"No Fate. Only the Power of Will."


Sources -
http://www.oncelosthorizon.com
http://en.wikipedia.org/wiki/Lost_Horizon_(band)
Inlay to album A Flame to the Ground Beneath

Film, directed by Ross Hunter, 1973, remake of Frank Capra's version of 1937, adaptation of James Hilton's novel.

I can imagine what happened for this film to come into being: a bunch of studio guys are sitting around, drinking gin-and-tonic, maybe a joint, and one of them comes up with the idea that it would be great if they could find a film that would bridge the generation gap, which at that time was about as far apart as Archie Bunker and Mick Jagger. Something that both college-age rebels and their parents would find equally interesting-- for different reasons, perhaps, but still, a ticket is a ticket. What interested hippies? Asia, philosophy, pacifism, and wild sets and costumes. What interested their parents? Musicals, eye candy, a feel-good script, and nostalgia. Very well, then, "Lost Horizon", the old classic, as a musical, in color. Can't miss, right? It was a bomb.

Lost Horizon, by James Hilton, is perhaps less than a classic, but not a bad novel. In broad terms, he sketches out a utopian society in Shangri-la, "The Valley of the Blue Moon", near Tibet, inhabited by peacefully contented villagers who serve an abbey of very long-lived monks. Intruding into paradise is a Gilligan's Island-like planeful of outsiders (a veteran of WWI, a missionary, etc.) each with their own spin on the situation -- what plot there is concerns the reaction of each of them to being presented with a choice to live in paradise, or try to return to the tumult of the Twentieth Century. Taken on its own terms, it's gentle, pop-lit fluff, presenting Hilton's own conservative British views in "Oriental" dress, as exotic and as familiar as a fortune cookie. As captive honored guests of the monks, the castaways are forbidden to leave the valley, but never pressed into work or prayer (not that the monks do too much of that themselves), treated royally, and given simple, yet luxurious quarters --who'd want to escape? In this Middle American Heaven-on-Earth, the monks are both cultured and wise, the climate is warm, the food is plentiful and tasty, the villagers are picturesque nonentities and nothing ever changes. The nuns are chaste, but encouraged to look pretty, and even flirt a bit (the reason given is one of the most hilariously inaccurate explanations of Tantric Sex I've ever read). Even their religion is nonthreatening: revealed as a best-of-both worlds blend of Christianity and Buddhism, there's little to offend any but the staunchest fundamentalist or the oddballs out there who actually knew something about Tibet (which in the early Thirties was a very small number).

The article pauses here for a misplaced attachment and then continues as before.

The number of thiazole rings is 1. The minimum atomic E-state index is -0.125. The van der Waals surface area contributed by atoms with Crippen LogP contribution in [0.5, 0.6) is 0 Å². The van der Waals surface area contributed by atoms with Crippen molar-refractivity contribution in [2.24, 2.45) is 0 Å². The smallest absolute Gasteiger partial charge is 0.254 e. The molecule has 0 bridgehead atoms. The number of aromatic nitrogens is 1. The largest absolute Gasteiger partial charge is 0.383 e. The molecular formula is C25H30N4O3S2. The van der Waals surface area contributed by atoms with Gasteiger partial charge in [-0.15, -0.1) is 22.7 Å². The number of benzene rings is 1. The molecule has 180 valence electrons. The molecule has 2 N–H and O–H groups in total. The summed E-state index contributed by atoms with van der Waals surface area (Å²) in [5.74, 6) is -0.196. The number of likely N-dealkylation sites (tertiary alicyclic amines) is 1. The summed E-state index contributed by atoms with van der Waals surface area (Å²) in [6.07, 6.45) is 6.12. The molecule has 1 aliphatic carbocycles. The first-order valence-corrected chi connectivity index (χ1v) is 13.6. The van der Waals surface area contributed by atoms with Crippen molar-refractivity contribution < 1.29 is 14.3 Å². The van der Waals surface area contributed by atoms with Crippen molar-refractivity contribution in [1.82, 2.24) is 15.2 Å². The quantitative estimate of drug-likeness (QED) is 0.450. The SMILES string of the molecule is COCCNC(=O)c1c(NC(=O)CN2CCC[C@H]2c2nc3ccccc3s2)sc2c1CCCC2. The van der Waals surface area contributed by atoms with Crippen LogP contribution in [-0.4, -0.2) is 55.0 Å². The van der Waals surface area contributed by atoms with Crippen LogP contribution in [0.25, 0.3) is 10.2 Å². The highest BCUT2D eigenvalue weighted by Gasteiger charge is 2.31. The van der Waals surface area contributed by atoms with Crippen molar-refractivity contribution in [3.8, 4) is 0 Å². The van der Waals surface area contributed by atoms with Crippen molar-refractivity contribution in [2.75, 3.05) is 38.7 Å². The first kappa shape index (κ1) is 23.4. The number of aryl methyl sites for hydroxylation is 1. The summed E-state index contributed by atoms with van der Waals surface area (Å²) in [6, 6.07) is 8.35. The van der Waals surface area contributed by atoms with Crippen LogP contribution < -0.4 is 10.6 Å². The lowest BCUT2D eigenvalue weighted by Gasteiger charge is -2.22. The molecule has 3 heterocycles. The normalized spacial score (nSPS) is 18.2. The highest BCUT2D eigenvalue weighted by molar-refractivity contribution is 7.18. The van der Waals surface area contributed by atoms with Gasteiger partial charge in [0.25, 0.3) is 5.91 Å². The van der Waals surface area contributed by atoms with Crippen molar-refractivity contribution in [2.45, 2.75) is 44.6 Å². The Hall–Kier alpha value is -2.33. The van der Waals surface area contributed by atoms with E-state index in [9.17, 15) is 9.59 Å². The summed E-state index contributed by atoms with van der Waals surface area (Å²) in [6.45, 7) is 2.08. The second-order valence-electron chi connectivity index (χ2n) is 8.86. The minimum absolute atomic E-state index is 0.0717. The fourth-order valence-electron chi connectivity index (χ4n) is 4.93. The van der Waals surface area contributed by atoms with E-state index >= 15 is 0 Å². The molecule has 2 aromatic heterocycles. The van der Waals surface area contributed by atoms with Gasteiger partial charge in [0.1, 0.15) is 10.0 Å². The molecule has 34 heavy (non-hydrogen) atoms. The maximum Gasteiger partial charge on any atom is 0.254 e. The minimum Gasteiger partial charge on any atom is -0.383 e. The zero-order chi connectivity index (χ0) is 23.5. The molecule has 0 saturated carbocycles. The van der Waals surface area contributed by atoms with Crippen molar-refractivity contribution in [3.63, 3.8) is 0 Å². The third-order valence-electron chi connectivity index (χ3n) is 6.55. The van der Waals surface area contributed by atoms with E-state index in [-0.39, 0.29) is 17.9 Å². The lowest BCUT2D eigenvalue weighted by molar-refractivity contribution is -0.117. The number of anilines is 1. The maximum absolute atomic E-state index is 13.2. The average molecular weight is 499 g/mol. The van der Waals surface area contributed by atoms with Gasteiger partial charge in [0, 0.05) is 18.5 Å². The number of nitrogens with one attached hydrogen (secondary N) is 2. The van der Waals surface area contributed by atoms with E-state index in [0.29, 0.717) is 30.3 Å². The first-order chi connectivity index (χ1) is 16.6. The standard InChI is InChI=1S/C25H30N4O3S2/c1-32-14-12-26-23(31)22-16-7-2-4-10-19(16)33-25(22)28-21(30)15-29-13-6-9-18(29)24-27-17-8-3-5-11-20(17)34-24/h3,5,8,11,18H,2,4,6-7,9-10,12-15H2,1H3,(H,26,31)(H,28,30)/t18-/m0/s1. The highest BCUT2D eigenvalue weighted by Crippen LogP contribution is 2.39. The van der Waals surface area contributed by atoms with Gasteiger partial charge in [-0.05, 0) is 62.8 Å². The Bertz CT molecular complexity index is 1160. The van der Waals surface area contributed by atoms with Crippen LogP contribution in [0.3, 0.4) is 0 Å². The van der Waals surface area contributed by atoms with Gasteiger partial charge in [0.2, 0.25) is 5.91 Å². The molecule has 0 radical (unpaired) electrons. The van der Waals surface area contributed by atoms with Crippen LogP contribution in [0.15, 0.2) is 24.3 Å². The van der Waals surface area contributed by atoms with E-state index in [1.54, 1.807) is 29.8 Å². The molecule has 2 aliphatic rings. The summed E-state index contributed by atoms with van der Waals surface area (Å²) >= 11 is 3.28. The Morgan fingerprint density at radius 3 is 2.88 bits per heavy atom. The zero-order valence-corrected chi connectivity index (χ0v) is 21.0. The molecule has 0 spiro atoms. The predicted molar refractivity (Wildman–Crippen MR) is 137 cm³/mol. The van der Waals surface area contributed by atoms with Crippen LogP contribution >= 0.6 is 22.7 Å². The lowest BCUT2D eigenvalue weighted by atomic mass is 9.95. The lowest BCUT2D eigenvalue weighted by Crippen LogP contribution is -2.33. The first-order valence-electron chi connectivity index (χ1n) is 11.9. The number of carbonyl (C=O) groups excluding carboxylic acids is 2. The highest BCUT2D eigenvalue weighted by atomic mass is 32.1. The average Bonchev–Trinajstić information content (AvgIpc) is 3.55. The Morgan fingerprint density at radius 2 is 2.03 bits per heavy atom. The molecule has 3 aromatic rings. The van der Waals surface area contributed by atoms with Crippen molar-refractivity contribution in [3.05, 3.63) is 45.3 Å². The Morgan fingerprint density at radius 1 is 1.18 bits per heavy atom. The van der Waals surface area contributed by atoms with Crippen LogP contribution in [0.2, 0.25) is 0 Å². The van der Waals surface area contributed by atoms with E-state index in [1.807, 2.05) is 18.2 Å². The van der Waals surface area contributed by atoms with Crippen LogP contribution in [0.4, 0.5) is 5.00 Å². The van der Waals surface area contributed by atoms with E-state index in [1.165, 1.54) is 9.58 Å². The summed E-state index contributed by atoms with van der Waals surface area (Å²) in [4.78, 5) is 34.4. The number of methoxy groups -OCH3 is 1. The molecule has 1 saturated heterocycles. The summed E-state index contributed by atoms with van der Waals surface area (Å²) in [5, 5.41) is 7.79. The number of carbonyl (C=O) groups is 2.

As a Capra film focussing on the adventure/character interplay angles it was enchanting; and perhaps Steven Spielburg could have made it fly, if he'd been around. As an early-Seventies Hollywood product, the adventure was over too quickly, and the updated roster of characters too bland, to make much of an impression. Deprived of the sketchy, suggestive qualities of classic B&W, the monastery resembles a de luxe beauty spa in white and pale blue, and while at least some of the monks' robes tried for historical accuracy, most of the rest of the inmates looked as if on their way to a morning massage and fango bath, with a couple of holes of golf in the afternoon. Maybe Stephan Sondheim could have restored some grit to the story, playing up the very real conflict inside each character's reaction; just five years afterwards, Brian Eno or Philip Glass would have captured the tranquil atmosphere to a T; instead, Bert Bacherach and Hal David were given the job of writing the songs, which marry Muzak-like melodies with some of the clunkiest New Agey lyrics ever penned. Quite naturally for the time, every song calls for a dance number, which range from the merely forgettable to the completely boring, and so is the script, which has not one line worth quoting.

Tie-ins with this movie were legion -- there were everything from cookbooks to posters planned to promote this film, and such was the hype that I actually went out and bought the soundtrack album. Just about the only thing good I can say about it is that it made enough of an impression on me to write this review completely from memory nearly thirty years after -- the next month I read Aldous Huxley, bought a copy of the Bardo Thadol, and hence learned about real Tibetan culture. Moan.